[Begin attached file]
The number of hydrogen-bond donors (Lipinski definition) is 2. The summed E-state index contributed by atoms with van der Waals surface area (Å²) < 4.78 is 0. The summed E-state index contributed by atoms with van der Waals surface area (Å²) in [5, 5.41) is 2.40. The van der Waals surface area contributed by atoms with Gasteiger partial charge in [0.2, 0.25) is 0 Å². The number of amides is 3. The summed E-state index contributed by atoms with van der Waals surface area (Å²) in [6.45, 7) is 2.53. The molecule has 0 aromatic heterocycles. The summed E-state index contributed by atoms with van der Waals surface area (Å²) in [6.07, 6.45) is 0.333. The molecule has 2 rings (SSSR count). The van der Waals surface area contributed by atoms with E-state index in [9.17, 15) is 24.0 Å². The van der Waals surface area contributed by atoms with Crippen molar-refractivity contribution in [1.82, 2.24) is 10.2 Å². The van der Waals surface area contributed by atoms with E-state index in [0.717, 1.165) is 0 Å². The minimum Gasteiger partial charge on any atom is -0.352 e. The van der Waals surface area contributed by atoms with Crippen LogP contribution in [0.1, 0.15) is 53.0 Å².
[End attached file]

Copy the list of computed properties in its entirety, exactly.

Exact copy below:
The number of hydrogen-bond donors (Lipinski definition) is 2. The summed E-state index contributed by atoms with van der Waals surface area (Å²) < 4.78 is 0. The summed E-state index contributed by atoms with van der Waals surface area (Å²) in [5, 5.41) is 2.40. The van der Waals surface area contributed by atoms with Gasteiger partial charge in [0.2, 0.25) is 0 Å². The number of amides is 3. The summed E-state index contributed by atoms with van der Waals surface area (Å²) in [6.45, 7) is 2.53. The molecule has 0 aromatic heterocycles. The summed E-state index contributed by atoms with van der Waals surface area (Å²) in [6.07, 6.45) is 0.333. The molecule has 2 rings (SSSR count). The van der Waals surface area contributed by atoms with E-state index in [9.17, 15) is 24.0 Å². The van der Waals surface area contributed by atoms with Crippen molar-refractivity contribution in [1.82, 2.24) is 10.2 Å². The van der Waals surface area contributed by atoms with E-state index in [0.717, 1.165) is 0 Å². The minimum Gasteiger partial charge on any atom is -0.352 e. The van der Waals surface area contributed by atoms with Crippen LogP contribution in [0.1, 0.15) is 53.0 Å².